The 27f is okay for media creation. The 27" screen is a good size, but the 1080p resolution limits how much of your project you can see at a time. It has excellent s.RGB coverage, but the Adobe RGB coverage is less than ideal for professional photo and video editing. The fixed stand also makes it difficult to place the monitor in an ideal viewing position.
The stand is fixed and has a small overall footprint. It doesn't support the monitor very well, and the monitor wobbles a lot when nudged.
The HP 27f has a fixed stand that can only tilt. There is no height adjustment, and it cannot swivel or rotate.
The back is very simple, with only a slight silhouette of the HP logo. All of the inputs face out of the back, and unfortunately, it cannot be VESA mounted. There is also no cable management.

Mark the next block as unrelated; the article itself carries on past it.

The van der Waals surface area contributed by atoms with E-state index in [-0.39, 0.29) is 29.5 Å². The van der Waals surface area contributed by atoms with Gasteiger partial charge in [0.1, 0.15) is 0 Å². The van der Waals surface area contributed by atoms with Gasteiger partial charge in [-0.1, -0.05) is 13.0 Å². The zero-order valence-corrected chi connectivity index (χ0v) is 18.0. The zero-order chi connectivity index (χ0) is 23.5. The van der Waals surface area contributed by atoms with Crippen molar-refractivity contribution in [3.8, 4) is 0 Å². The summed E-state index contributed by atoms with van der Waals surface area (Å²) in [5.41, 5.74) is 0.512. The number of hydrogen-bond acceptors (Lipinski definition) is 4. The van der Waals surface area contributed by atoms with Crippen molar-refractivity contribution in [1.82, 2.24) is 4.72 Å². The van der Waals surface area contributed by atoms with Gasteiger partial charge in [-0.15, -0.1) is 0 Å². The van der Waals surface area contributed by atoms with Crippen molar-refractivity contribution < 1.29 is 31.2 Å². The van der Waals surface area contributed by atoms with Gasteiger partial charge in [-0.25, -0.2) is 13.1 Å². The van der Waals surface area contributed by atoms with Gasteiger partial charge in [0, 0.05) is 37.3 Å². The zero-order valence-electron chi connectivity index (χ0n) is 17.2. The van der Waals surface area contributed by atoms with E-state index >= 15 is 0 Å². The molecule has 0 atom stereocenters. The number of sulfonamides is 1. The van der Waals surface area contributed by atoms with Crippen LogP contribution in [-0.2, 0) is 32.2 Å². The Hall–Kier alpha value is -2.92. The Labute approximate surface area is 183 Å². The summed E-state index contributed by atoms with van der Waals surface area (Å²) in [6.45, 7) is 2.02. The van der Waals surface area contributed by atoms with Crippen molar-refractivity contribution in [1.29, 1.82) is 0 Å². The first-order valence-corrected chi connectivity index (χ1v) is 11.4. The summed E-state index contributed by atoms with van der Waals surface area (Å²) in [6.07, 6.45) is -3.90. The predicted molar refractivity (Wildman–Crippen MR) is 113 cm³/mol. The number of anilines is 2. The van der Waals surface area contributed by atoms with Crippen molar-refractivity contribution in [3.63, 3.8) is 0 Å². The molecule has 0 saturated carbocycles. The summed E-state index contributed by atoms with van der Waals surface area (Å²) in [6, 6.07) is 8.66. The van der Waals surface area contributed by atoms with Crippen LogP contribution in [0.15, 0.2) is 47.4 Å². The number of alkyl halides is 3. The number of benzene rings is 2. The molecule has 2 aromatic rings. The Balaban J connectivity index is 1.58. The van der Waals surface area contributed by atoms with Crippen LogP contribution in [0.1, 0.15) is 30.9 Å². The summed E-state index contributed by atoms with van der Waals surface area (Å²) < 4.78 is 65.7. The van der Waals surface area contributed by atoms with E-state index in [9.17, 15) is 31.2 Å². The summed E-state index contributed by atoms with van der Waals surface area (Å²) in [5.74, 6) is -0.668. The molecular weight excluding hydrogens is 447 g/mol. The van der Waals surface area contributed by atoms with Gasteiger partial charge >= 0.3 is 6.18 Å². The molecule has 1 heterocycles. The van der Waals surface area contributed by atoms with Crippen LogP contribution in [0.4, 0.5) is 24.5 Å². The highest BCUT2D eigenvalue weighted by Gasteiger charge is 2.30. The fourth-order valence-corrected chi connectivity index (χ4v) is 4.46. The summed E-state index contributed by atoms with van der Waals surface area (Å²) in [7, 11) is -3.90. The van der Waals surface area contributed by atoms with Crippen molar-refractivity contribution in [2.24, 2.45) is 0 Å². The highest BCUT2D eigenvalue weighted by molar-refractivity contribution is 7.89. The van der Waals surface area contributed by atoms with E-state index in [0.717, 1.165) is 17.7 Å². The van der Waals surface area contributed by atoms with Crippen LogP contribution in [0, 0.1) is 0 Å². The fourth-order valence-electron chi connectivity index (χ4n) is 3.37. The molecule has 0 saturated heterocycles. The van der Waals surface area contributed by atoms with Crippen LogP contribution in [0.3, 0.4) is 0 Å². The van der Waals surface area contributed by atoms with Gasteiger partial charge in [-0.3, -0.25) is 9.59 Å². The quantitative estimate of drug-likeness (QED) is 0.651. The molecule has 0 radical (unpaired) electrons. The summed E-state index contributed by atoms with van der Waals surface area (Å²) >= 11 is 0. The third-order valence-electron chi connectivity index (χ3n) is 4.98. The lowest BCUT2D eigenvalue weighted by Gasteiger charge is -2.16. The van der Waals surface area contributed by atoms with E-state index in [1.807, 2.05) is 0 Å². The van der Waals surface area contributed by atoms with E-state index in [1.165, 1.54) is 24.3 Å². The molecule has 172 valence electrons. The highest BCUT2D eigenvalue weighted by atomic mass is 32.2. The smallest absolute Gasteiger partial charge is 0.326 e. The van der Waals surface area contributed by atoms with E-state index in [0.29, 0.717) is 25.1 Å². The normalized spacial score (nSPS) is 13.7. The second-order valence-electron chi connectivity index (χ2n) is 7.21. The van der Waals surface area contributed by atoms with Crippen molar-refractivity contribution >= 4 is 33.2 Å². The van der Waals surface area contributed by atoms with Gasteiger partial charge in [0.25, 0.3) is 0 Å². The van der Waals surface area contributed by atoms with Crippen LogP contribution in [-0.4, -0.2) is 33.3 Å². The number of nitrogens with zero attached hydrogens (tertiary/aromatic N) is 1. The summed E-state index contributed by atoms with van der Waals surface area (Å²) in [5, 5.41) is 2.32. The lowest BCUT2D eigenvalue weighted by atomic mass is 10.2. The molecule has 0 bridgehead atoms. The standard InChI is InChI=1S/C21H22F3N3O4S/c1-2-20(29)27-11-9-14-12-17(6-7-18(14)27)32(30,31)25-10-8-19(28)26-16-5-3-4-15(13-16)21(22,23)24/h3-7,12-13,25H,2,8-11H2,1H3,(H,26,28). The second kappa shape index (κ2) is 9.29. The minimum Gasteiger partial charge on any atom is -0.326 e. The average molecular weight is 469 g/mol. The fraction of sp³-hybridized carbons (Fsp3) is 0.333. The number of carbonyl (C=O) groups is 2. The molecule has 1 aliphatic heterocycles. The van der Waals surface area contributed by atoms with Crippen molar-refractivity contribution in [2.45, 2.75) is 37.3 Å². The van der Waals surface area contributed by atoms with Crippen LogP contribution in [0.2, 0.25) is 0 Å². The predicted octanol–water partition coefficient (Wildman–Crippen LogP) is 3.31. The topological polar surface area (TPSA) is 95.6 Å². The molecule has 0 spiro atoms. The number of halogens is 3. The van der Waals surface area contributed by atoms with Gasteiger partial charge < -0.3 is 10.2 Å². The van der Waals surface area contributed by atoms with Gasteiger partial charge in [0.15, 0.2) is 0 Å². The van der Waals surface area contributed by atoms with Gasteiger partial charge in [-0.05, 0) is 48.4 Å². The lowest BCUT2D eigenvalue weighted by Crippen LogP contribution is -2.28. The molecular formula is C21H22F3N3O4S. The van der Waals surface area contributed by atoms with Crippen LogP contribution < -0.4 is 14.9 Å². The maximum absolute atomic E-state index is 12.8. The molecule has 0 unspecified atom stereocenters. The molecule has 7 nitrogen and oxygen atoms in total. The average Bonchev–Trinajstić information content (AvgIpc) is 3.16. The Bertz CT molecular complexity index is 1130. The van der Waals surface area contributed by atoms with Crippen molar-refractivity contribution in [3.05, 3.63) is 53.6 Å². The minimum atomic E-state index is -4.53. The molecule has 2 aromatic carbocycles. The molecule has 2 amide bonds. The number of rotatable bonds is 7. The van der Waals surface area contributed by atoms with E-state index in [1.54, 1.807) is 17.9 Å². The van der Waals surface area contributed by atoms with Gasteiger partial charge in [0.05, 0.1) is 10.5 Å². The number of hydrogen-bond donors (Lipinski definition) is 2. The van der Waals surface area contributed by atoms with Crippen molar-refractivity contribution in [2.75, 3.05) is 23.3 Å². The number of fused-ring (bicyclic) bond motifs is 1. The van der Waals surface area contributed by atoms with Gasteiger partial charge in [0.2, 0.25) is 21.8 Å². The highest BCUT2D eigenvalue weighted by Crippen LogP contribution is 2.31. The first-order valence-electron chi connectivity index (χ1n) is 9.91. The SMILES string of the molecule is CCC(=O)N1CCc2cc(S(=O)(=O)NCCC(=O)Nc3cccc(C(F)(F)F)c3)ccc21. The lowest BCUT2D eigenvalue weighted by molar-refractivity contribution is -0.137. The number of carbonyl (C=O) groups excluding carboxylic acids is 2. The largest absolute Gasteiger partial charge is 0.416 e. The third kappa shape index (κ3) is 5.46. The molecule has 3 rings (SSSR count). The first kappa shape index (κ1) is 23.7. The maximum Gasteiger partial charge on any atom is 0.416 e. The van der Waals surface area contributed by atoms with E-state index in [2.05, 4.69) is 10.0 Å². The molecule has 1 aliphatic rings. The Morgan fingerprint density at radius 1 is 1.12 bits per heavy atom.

The 27f looks great when viewed edge-on. The stand extends almost 3" behind the screen, preventing the monitor from being placed close to a wall.
The HP 27f has decent build quality. The monitor itself is well built, but the stand does have some issues. It isn't very solid, and doesn't support the display well; even the impact from typing causes the monitor to wobble significantly. Overall, it is similar to the HP 27Q, but the stand is slightly worse.
The HP 27f has mediocre contrast, very similar to the Dell P2417H, and about average for an IPS monitor. Unfortunately, blacks tend to look gray in a dark room.
There is no local dimming feature on this monitor. The video is for reference only.
Decent peak brightness, with no variation between scenes, which is great. There should be no issues using the monitor in a bright room.
HDR is not supported on this monitor.
The HP 27f has decent horizontal viewing angles, typical for IPS monitors. Colors remain accurate up to about 40°, and then they rapidly oversaturate. The brightness drops gradually as you move away from center but remains within acceptable limits up to 47°, and the black levels remain accurate at any viewing angle.